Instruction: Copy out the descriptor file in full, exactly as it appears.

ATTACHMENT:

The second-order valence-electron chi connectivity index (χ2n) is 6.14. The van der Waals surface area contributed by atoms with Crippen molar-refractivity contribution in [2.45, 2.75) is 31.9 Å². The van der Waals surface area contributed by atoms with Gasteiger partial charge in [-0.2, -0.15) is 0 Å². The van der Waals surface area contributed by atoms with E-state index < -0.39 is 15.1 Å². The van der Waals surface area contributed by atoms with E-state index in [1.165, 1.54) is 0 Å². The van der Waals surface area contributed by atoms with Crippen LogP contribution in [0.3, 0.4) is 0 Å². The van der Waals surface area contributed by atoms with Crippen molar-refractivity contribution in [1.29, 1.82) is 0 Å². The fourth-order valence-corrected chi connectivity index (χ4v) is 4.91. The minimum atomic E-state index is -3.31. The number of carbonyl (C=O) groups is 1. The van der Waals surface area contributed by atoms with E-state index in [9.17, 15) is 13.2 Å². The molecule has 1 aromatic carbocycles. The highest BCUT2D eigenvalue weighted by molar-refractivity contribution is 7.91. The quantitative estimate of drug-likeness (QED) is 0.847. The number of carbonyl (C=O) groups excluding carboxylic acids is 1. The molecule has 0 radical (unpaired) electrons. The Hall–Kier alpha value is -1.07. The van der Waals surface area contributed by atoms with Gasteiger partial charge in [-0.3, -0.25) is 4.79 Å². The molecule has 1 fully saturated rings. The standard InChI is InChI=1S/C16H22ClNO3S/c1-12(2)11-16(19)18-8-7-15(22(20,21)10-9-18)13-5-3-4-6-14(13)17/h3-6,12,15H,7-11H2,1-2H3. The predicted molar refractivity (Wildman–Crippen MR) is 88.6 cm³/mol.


The second-order valence-electron chi connectivity index (χ2n) is 6.14. The van der Waals surface area contributed by atoms with Crippen molar-refractivity contribution in [2.45, 2.75) is 31.9 Å². The van der Waals surface area contributed by atoms with Gasteiger partial charge in [-0.2, -0.15) is 0 Å². The van der Waals surface area contributed by atoms with E-state index < -0.39 is 15.1 Å². The van der Waals surface area contributed by atoms with E-state index in [1.165, 1.54) is 0 Å². The van der Waals surface area contributed by atoms with Crippen LogP contribution in [0.3, 0.4) is 0 Å². The van der Waals surface area contributed by atoms with Crippen molar-refractivity contribution in [1.29, 1.82) is 0 Å². The fourth-order valence-corrected chi connectivity index (χ4v) is 4.91. The minimum atomic E-state index is -3.31. The number of carbonyl (C=O) groups is 1. The van der Waals surface area contributed by atoms with E-state index in [9.17, 15) is 13.2 Å². The molecule has 1 aromatic carbocycles. The highest BCUT2D eigenvalue weighted by molar-refractivity contribution is 7.91. The quantitative estimate of drug-likeness (QED) is 0.847. The number of carbonyl (C=O) groups excluding carboxylic acids is 1. The molecule has 0 radical (unpaired) electrons. The Hall–Kier alpha value is -1.07. The van der Waals surface area contributed by atoms with Gasteiger partial charge in [-0.3, -0.25) is 4.79 Å². The molecule has 1 fully saturated rings. The standard InChI is InChI=1S/C16H22ClNO3S/c1-12(2)11-16(19)18-8-7-15(22(20,21)10-9-18)13-5-3-4-6-14(13)17/h3-6,12,15H,7-11H2,1-2H3. The predicted molar refractivity (Wildman–Crippen MR) is 88.6 cm³/mol.